A mixtape is released to help create unity...
jason gregory
11:29 10th July 2008

Deeyah, a Muslim rapper, has spoken about the intimidation and threats she has faced trying to establish a successful music career.

The rapper, dubbed the Muslim Madonna, said there was “no support” in many Muslim communities “for young women who want to express themselves as creative artists.”

The role of women and men vary widely in the Muslim religion, with many majority-Muslim countries enforcing conservative guidelines on women in order to maintain their modesty.

Speaking about the constraints, Deeyah said: “Many are actively discouraged from expressing their thoughts and dreams through music. A big part of the problem is the cultural expec tations placed upon women.

“There is the association of music with sexuality and a westernised form of expression.”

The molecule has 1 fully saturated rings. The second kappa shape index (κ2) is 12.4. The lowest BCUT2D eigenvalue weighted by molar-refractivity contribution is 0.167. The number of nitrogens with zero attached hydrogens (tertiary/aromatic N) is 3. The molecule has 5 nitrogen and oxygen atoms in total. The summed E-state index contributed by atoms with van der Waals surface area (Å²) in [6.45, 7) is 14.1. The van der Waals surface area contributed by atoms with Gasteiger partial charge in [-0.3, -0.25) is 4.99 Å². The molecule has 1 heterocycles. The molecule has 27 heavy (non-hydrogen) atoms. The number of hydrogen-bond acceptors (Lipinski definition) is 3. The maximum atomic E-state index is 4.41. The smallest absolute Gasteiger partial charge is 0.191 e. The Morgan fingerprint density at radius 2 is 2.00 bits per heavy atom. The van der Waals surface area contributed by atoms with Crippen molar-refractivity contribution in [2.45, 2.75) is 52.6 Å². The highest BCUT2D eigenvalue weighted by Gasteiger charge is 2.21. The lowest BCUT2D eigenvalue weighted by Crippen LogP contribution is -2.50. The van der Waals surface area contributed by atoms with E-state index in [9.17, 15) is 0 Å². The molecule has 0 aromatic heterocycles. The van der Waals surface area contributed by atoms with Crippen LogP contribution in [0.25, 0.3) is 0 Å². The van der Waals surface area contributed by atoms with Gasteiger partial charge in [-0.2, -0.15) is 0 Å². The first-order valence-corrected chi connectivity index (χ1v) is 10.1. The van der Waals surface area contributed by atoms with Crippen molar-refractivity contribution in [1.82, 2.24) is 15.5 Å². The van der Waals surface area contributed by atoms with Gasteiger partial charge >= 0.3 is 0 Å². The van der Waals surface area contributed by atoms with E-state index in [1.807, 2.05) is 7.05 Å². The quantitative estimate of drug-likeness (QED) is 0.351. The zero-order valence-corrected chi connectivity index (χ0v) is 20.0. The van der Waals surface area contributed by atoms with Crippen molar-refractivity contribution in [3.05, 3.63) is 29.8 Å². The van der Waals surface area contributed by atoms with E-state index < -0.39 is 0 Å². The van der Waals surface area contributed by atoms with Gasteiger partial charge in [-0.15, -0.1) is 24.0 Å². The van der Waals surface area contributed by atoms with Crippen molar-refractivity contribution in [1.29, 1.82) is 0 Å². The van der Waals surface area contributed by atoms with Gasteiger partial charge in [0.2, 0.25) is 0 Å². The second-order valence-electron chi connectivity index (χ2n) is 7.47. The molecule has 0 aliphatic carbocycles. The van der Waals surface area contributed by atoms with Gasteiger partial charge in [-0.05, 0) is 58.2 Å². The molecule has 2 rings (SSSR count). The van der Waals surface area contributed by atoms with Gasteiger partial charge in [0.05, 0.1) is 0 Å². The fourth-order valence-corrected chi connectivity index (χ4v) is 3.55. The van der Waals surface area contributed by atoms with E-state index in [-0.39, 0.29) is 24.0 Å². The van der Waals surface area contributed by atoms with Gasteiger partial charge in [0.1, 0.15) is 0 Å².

'Sisterhood' Mixtape

In a bid to break the traditional view, Deeyah has launched an online mixtape entitled 'Sisterhood', which features unreleased songs from Muslim artists.

The album is designed to show young Muslim artists that a music career can be established.

In an interview with the New Statesmen, Deeyah, who was born in Norway, said she had experienced animosity from Muslim communities in her own country, as well as further afield.

She also revealed that she had received death threats and been harassed over her career choice.

"People have said to me, 'If you wore more modest attire, toned your act down a little, you'd be OK'," she said.

"Well, you know something? I've tried wearing traditional costumes onstage and I'm still the whore. I'm still the person who's wrong."

The Mixtape is available now.

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